The Free Press, Mankato, MN


October 3, 2012

U of M aims in the right direction

The University of Minnesota unveiled an unusual and somewhat innovative plan for its future a few weeks ago that deserves serious consideration by the Legislature and key stakeholders.

President Eric Kaler detailed plans for an outside-the-box approach to issues of state funding, tuition, accountability and leveraging university assets for economic development. He described it as a “bold request” that will help build Minnesota’s economy and provide a “foundation for a prosperous future.”

The proposal suggests the university has a responsibility to provide the state and its taxpayers with the highest return on investment it can achieve with increasingly scare state dollars. It also suggests the university is key to the state’s economic development and place in the global market.

While many higher education institutions, including Minnesota State, Mankato, and the state university system, have focused on partnering with business, it’s good to see the emphasis coming from the state’s primary research university.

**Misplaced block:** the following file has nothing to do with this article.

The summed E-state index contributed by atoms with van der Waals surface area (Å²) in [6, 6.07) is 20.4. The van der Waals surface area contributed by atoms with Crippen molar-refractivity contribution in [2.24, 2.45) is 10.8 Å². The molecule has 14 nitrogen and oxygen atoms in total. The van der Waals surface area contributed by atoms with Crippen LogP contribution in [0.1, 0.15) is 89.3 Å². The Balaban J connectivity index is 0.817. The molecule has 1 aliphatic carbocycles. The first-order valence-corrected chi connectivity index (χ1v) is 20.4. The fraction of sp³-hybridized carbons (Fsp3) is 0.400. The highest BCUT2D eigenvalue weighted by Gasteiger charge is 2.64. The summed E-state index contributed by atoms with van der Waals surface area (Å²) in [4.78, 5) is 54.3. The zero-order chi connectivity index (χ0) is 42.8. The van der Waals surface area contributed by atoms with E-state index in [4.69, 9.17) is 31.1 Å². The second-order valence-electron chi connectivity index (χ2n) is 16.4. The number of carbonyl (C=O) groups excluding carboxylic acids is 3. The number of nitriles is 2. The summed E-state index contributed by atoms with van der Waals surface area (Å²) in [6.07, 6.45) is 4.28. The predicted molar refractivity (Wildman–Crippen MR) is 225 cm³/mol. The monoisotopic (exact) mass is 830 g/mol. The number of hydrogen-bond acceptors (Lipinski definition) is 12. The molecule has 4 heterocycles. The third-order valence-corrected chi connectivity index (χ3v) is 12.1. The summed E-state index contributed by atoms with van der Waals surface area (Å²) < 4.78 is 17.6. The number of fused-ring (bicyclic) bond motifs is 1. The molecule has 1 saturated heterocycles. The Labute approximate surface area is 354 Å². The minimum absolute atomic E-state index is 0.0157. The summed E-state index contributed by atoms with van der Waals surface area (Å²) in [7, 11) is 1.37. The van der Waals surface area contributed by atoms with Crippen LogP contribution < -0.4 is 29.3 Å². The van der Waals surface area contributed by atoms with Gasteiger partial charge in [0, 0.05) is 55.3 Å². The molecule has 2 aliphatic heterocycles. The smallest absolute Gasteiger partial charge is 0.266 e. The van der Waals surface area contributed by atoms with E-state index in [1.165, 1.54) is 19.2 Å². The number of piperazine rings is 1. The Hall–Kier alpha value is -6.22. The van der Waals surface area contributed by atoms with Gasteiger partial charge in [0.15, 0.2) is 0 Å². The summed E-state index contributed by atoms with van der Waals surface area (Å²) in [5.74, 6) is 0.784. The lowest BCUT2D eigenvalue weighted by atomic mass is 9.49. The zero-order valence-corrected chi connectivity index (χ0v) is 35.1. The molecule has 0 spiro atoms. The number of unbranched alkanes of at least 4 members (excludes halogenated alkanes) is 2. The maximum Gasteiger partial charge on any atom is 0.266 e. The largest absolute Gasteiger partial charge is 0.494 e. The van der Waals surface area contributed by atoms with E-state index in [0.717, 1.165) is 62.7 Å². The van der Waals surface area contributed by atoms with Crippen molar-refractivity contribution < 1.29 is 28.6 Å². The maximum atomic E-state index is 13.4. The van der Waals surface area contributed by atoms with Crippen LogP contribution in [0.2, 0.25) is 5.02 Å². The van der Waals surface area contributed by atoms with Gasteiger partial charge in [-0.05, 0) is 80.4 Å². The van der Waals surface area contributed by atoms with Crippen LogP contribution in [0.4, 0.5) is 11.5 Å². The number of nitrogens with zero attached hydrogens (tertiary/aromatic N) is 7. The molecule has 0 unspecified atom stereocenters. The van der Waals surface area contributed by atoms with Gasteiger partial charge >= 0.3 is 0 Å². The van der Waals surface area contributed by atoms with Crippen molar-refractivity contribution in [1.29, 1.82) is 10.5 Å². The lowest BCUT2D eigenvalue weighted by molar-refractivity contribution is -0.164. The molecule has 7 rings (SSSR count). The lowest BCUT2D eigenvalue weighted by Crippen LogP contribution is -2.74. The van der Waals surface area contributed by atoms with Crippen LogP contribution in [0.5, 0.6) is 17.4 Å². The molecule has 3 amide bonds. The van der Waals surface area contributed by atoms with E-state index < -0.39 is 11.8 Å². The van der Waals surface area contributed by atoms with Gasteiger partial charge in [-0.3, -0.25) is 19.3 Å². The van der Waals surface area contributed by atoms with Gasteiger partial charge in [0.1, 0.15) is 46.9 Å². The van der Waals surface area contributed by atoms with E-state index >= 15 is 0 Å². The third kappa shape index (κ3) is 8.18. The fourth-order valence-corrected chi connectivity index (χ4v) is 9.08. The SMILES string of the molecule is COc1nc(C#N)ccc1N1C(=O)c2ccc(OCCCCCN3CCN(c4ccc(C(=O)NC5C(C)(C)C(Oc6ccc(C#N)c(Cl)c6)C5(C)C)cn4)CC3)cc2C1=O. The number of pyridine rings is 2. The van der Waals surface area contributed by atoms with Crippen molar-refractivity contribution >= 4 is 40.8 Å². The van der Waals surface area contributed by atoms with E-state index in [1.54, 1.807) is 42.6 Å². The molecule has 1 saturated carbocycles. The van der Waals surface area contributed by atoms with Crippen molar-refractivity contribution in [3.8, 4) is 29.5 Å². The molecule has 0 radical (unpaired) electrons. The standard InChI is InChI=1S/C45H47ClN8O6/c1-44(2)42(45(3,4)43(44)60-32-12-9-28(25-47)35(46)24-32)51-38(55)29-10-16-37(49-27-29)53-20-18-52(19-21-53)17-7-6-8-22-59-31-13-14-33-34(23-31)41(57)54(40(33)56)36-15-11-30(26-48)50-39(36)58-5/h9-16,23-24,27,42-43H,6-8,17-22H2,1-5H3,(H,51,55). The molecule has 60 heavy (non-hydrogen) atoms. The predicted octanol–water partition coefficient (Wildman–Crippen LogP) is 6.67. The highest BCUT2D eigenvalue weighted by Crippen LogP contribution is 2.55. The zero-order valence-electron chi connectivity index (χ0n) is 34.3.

Of course, the plan comes with a funding request that would increase the U’s funding from the Legislature by $91.6 million, or 8.4 percent over the current biennium to $1.18 billion. But Kaler proposed to link part of the funding increase — $14.2 million each year — to a plan to freeze university tuition at all its campuses for two years. That would save a Twin Cities campus student about $2,600 over four years.

The funding request would match the level of funding the U had in 2001, not including inflation. While that seems reasonable, the state will likely be facing another budget deficit (already is in deficit if one includes the school funding shift), and there will be much competition for scare taxpayer funds.

The U seems to acknowledge this as it ties more of its funding to specific goals and performance measures. There’s $11.5 million that would be released if the U increases graduation rates, awards more degrees, boosts financial aid and increases commercialization of its research and technology.

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